11 Oct 2019
New EU Report Published on Counterfeit Goods, Including Toys and Clothing, Entering the EU
The European Commission has released figures showing the increasing number of interceptions of fake goods entering the EU due to the rising number of small parcels, express and postal traffic. The report released by the Commission emphasises the importance of cooperation of the customs authorities with the rights-owners in order to maintain the competitiveness of European businesses. Mainland China and Hong Kong have been identified as among the top origins of goods infringing intellectual property rights (IPRs).
The European Commission’s figures, published last month, show that while the total number of articles detained at customs for infringing intellectual property rights (IPRs) decreased, the number of consignments detained jumped from 57,433 in 2017 to 96,354 in 2018. In total, nearly 27 million items worth nearly €740 million were detained. The leading categories of detained articles were cigarettes, accounting for 15% of the overall amount of detained articles and toys, accounting for 14%. Packaging, (9%), labels, tags and stickers (9%) and clothing (8%) were also among the articles detained frequently.
Goods for daily use (including body care articles, medicines, toys and electrical household goods) made up 37% of the detained articles.
While mainland China leads as the country with the greatest number of IPR-infringing articles being imported into the EU in 2018 (accounting for around half of detained articles), Hong Kong is named as the second largest country of provenance according to the value of the goods (16.05% of the overall value of detained goods are said to come from Hong Kong). Hong Kong is followed by Turkey and the United Arab Emirates. Vietnam and Bangladesh appear on the list mostly due to their clothing imports and Macedonia was the main provenance for counterfeit alcoholic beverages. Cambodia is shown as leading in the import of counterfeit cigarettes and India was the main provenance for fake computer equipment.
Hong Kong businesses may wish to take note that the EU detained, in particular, high numbers of fake watches, mobile phones and accessories, ink cartridges and toners, CDs/DVDs, labels, tags and stickers from Hong Kong.
By far the most cases of detained goods were found to occur in the case of postal transport. Most detained articles in absolute numbers, however, arrive in the EU by sea. An increase was observed in both the number of detention cases as well as in the number of detained articles transported by express courier, rail and road transport.
Most of the articles (88%) detained in the past years were detained by customs authorities due to suspicions that they infringed an EU, international or national trade mark. The suspected infringement of design and model rights was the second most common reason. This affected mostly packaging materials, tableware, body care items, sunglasses, toys and shoes. Furthermore, toys and printed clothing items were especially prone to be suspected of infringing copyrights. Suspected infringements of patents related mostly to audio/video appliances.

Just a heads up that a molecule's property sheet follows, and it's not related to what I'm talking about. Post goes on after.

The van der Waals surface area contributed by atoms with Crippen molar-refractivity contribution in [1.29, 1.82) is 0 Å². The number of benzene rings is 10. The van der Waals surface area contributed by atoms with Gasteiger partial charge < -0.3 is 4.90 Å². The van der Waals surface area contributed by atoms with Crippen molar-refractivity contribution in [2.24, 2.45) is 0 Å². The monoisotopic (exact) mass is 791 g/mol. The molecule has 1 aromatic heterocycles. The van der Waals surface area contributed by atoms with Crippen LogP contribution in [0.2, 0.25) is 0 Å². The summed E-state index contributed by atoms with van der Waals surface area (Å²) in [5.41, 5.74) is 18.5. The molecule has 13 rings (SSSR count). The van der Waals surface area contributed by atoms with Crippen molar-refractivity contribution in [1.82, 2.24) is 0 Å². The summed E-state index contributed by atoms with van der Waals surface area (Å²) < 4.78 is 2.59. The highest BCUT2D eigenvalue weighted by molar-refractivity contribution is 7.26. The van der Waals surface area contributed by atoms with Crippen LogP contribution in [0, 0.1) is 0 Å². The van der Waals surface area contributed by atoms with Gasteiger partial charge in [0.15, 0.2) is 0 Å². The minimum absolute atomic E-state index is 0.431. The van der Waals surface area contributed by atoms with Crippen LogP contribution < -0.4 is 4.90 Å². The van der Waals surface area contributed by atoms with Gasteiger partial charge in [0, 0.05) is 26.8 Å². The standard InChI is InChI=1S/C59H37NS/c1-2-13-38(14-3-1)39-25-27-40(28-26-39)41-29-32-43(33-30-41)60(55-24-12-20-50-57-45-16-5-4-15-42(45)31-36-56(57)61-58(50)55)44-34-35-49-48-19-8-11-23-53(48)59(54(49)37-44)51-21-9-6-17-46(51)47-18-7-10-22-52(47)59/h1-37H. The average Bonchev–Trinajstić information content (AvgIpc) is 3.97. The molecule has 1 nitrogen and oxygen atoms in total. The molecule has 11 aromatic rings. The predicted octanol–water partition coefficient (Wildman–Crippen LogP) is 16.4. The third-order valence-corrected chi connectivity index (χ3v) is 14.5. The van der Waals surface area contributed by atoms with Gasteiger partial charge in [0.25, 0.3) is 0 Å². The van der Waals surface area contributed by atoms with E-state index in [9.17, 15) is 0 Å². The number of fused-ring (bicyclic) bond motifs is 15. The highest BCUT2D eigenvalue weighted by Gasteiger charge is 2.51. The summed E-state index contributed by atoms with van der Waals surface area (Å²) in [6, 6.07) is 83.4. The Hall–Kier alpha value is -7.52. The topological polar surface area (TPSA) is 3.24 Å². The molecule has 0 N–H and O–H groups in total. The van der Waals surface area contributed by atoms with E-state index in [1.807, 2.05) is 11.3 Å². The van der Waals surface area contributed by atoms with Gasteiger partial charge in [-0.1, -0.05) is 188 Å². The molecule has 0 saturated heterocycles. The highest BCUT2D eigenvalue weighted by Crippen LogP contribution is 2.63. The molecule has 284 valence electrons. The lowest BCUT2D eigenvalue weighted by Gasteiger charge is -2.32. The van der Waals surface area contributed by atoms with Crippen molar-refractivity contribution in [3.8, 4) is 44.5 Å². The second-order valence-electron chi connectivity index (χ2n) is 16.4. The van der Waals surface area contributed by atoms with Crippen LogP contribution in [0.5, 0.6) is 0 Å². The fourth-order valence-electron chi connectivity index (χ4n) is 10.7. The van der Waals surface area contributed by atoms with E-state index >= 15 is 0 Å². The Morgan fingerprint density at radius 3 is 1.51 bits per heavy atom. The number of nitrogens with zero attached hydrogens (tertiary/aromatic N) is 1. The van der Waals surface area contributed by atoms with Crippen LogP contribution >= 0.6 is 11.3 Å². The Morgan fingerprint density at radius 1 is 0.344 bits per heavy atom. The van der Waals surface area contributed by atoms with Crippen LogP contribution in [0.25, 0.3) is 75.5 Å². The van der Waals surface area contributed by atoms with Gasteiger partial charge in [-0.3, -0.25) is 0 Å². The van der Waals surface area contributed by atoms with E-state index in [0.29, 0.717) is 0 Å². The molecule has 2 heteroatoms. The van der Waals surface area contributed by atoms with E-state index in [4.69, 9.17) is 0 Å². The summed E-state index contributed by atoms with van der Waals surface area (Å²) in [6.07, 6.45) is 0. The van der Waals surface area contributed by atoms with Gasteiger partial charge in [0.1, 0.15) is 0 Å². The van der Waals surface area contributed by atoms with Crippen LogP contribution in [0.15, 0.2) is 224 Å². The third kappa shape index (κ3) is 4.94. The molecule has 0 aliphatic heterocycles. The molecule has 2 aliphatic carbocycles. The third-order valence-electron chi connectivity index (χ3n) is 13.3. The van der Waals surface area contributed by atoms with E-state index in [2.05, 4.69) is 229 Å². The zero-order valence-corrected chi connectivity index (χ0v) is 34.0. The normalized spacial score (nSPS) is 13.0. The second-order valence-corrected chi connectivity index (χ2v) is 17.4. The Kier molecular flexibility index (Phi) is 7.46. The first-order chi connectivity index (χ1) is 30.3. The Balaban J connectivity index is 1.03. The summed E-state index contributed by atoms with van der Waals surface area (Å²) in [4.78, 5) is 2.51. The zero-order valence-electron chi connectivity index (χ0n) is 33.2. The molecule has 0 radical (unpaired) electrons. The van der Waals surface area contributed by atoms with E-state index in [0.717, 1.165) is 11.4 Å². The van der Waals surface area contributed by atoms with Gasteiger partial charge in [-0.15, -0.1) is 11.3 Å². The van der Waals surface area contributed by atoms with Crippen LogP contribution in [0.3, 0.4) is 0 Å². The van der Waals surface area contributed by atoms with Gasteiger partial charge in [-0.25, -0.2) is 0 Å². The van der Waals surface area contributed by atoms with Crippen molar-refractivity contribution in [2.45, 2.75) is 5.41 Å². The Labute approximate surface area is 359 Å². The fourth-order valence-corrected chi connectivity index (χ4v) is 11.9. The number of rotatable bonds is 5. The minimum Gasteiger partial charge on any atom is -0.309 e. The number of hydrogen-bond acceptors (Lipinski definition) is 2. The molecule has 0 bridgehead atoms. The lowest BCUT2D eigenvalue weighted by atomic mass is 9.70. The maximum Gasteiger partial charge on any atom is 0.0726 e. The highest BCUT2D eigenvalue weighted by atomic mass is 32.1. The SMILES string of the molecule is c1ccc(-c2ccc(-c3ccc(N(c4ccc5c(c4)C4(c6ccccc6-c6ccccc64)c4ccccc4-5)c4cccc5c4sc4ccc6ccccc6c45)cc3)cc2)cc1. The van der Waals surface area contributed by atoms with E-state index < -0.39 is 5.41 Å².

Out of all detentions, 90% of goods were destroyed, a court case was initiated or they were subjected to criminal proceedings. Only 4% of detained goods were released because they were deemed to not infringe the rights after all. In 6.3% of cases, the detained goods were later released because the right-holder, after having been informed, did not take action.
The European Commission has been issuing an annual report on the enforcement of IPRs since the year 2000, based on data collected and transmitted by the responsible authorities of the Member States. This data provides the opportunity for the European Union Intellectual Property Office and the OECD to map economic data and the most common routes for fake goods. Based on a new EU Customs Action Plan on the matter for 2018-2022, the European Commission adopted measures to improve enforcement of IPRs and especially to fight piracy and counterfeiting.
The Customs Union of the EU has developed into one of its most important aspects. The European Union emphasises that it keeps the EU borders safe and protects its citizens from prohibited and dangerous goods. A recent study suggested that direct losses for EU businesses amounted to €56 billion per year due to counterfeiting, the equivalent of 468,000 jobs and causing knock-on effects on other sectors. This will provide the European institutions with material for thought and potential action.
The Commissioner for Economic and Financial Affairs, Taxation and Customs, Pierre Moscovici, commented: "Customs officers across the EU have seen success in tracking down and seizing counterfeit goods that are often dangerous for consumers. Their job is made even more difficult by the rise in small packages entering the EU through online sales. Protecting the integrity of our Single Market and Customs Union, and effective enforcement of intellectual property rights in the international supply chain are also priorities. We need to continue stepping up the efforts against counterfeiting and piracy."